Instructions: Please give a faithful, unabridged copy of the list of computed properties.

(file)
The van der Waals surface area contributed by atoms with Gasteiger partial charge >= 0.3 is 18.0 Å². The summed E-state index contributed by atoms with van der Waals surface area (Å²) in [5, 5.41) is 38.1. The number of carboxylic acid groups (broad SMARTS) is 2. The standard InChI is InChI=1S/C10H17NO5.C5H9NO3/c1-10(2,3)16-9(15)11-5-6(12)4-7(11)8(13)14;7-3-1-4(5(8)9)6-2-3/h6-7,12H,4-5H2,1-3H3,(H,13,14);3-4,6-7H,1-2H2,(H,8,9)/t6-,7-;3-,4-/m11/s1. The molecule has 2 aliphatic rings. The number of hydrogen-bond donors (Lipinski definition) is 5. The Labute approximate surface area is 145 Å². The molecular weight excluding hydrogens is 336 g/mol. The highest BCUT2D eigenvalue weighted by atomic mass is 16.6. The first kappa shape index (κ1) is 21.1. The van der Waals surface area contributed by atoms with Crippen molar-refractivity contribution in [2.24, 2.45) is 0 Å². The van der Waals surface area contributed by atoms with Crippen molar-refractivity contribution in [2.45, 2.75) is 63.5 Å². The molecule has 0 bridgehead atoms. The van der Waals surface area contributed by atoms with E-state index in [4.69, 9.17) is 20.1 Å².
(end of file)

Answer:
The van der Waals surface area contributed by atoms with Gasteiger partial charge >= 0.3 is 18.0 Å². The summed E-state index contributed by atoms with van der Waals surface area (Å²) in [5, 5.41) is 38.1. The number of carboxylic acid groups (broad SMARTS) is 2. The standard InChI is InChI=1S/C10H17NO5.C5H9NO3/c1-10(2,3)16-9(15)11-5-6(12)4-7(11)8(13)14;7-3-1-4(5(8)9)6-2-3/h6-7,12H,4-5H2,1-3H3,(H,13,14);3-4,6-7H,1-2H2,(H,8,9)/t6-,7-;3-,4-/m11/s1. The molecule has 2 aliphatic rings. The number of hydrogen-bond donors (Lipinski definition) is 5. The Labute approximate surface area is 145 Å². The molecular weight excluding hydrogens is 336 g/mol. The highest BCUT2D eigenvalue weighted by atomic mass is 16.6. The first kappa shape index (κ1) is 21.1. The van der Waals surface area contributed by atoms with Crippen molar-refractivity contribution in [2.24, 2.45) is 0 Å². The van der Waals surface area contributed by atoms with Crippen molar-refractivity contribution in [2.45, 2.75) is 63.5 Å². The molecule has 0 bridgehead atoms. The van der Waals surface area contributed by atoms with E-state index in [4.69, 9.17) is 20.1 Å².